A small study of patients who were severely ill from the coronavirus hints that treatment with antibodies from recovered patients may modestly help recovery and survival, scientists reported on Friday.
The study, although far from conclusive, is said to be the largest of subjects recovering from Covid-19, the illness caused by the coronavirus. Thirty-nine hospitalized patients were given intravenous infusions of antibodies from patients who had recovered from the condition.
The course of illness in patients who received the convalescent plasma was compared to that of similar patients identified through electronic health records who did not get the treatment.
This is a weak form of comparison, prone to error. And researchers are wary of studies that take place at a single institution, because the results often are not applicable to patients elsewhere.
Researchers at the Icahn School of Medicine at Mount Sinai in New York reported that 18 percent of those who got the plasma of convalescent serum became sicker, compared with 24.3 percent of the patients identified through medical records.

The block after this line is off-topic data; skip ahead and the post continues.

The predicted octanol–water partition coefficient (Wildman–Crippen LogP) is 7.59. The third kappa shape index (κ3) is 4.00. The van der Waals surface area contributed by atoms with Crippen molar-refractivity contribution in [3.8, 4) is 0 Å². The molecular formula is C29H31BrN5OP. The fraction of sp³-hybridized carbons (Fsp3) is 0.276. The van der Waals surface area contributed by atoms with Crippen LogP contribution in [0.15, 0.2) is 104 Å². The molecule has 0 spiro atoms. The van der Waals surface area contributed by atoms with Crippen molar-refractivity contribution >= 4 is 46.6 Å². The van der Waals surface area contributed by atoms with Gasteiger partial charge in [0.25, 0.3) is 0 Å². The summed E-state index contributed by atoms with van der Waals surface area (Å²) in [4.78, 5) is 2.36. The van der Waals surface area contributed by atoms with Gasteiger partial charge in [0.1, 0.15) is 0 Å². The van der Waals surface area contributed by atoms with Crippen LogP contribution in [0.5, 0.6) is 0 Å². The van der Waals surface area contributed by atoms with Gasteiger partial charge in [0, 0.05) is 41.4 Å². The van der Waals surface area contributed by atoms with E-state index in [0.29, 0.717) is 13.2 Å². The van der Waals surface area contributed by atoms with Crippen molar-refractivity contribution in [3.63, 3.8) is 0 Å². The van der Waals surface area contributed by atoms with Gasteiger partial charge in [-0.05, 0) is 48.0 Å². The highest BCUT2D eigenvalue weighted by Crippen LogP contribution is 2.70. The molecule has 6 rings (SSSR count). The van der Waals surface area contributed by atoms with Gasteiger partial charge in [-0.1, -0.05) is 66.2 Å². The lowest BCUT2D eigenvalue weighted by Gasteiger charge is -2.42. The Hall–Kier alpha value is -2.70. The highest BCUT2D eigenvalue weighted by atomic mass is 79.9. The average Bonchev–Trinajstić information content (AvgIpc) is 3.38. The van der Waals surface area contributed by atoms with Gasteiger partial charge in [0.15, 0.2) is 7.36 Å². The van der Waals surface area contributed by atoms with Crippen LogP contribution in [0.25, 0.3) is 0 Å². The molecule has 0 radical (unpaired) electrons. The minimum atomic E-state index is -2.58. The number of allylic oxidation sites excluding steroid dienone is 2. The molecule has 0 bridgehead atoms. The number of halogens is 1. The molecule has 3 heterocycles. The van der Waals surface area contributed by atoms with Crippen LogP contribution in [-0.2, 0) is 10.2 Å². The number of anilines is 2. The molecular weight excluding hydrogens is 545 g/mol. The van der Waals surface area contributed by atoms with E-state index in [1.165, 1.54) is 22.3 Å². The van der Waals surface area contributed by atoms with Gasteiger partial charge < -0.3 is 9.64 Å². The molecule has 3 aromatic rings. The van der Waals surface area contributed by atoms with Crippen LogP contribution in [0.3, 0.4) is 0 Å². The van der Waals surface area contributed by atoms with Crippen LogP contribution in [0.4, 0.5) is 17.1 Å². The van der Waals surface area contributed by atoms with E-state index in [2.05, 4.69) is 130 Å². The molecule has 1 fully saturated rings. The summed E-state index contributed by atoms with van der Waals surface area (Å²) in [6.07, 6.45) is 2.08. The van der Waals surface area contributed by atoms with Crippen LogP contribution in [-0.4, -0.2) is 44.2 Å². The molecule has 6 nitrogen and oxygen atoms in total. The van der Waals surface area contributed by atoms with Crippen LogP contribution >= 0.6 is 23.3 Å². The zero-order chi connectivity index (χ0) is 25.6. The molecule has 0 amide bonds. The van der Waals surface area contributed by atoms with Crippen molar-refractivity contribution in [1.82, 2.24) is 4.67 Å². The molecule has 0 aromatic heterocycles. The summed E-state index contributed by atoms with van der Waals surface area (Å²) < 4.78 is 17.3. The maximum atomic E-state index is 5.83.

The death rates were 12.8 percent among those who got the antibodies, compared with 24.4 percent among the patients who did not get this treatment. The researchers provided percentages but not actual numbers of patients.
Analyses like these are fraught with difficulties. The only way to know for sure if the treatment works is to randomly assign patients to receive antibodies or a placebo.
And it can be impossible to find many patients who agree to have their treatment randomized to an unknown treatment, noted Dr. Arturo Casadevall of the Johns Hopkins School of Medicine in Baltimore.
The Food and Drug Administration has already authorized the use of convalescent serum in very sick patients. Few hospitalized patients may want to forgo a treatment that appears to be safe and might be effective.
“That train has left the station,” Dr. Casadevall said.
Another way to assess convalescent plasma, favored by researchers elsewhere, is a randomized trial to see if antibodies from recovered patients can prevent infections in health care workers who are at high risk of being infected.
The idea is to have a multicenter trial, to avoid the distortions that can arise when all the data come from one medical center. Researchers not associated with the study then would assess the efficacy of the treatment.